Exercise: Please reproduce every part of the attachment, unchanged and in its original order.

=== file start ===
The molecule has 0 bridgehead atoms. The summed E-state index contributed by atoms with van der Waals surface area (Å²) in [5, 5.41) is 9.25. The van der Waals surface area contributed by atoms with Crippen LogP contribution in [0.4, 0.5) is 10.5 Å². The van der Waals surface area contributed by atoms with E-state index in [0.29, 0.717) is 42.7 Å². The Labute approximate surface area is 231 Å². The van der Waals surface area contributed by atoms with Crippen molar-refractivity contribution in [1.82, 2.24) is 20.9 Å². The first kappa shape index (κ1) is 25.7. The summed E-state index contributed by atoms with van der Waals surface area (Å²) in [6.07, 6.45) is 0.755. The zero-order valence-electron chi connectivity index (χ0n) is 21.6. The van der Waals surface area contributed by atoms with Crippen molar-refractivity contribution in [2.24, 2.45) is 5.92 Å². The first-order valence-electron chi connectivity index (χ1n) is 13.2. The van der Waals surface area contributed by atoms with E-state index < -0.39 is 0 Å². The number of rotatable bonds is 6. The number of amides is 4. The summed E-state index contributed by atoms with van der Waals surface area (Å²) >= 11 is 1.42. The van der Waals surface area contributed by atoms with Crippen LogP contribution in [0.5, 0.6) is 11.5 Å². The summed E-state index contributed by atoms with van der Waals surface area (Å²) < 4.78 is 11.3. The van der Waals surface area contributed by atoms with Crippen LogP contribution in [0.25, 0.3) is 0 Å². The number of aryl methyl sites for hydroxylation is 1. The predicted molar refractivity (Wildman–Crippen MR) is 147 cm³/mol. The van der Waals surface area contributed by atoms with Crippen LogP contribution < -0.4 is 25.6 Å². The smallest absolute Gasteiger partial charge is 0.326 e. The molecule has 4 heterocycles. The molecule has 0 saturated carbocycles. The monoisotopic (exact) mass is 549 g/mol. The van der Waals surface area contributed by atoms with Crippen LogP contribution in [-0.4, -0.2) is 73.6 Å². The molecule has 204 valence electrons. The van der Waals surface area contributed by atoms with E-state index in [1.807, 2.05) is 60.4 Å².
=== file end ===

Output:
The molecule has 0 bridgehead atoms. The summed E-state index contributed by atoms with van der Waals surface area (Å²) in [5, 5.41) is 9.25. The van der Waals surface area contributed by atoms with Crippen LogP contribution in [0.4, 0.5) is 10.5 Å². The van der Waals surface area contributed by atoms with E-state index in [0.29, 0.717) is 42.7 Å². The Labute approximate surface area is 231 Å². The van der Waals surface area contributed by atoms with Crippen molar-refractivity contribution in [1.82, 2.24) is 20.9 Å². The first kappa shape index (κ1) is 25.7. The summed E-state index contributed by atoms with van der Waals surface area (Å²) in [6.07, 6.45) is 0.755. The zero-order valence-electron chi connectivity index (χ0n) is 21.6. The van der Waals surface area contributed by atoms with Crippen molar-refractivity contribution in [2.24, 2.45) is 5.92 Å². The first-order valence-electron chi connectivity index (χ1n) is 13.2. The van der Waals surface area contributed by atoms with E-state index < -0.39 is 0 Å². The number of rotatable bonds is 6. The number of amides is 4. The summed E-state index contributed by atoms with van der Waals surface area (Å²) >= 11 is 1.42. The van der Waals surface area contributed by atoms with Crippen LogP contribution in [0.5, 0.6) is 11.5 Å². The summed E-state index contributed by atoms with van der Waals surface area (Å²) < 4.78 is 11.3. The van der Waals surface area contributed by atoms with Crippen LogP contribution in [0.25, 0.3) is 0 Å². The number of aryl methyl sites for hydroxylation is 1. The predicted molar refractivity (Wildman–Crippen MR) is 147 cm³/mol. The van der Waals surface area contributed by atoms with Crippen LogP contribution < -0.4 is 25.6 Å². The smallest absolute Gasteiger partial charge is 0.326 e. The molecule has 4 heterocycles. The molecule has 0 saturated carbocycles. The monoisotopic (exact) mass is 549 g/mol. The van der Waals surface area contributed by atoms with Crippen LogP contribution in [-0.4, -0.2) is 73.6 Å². The molecule has 204 valence electrons. The van der Waals surface area contributed by atoms with E-state index in [1.807, 2.05) is 60.4 Å².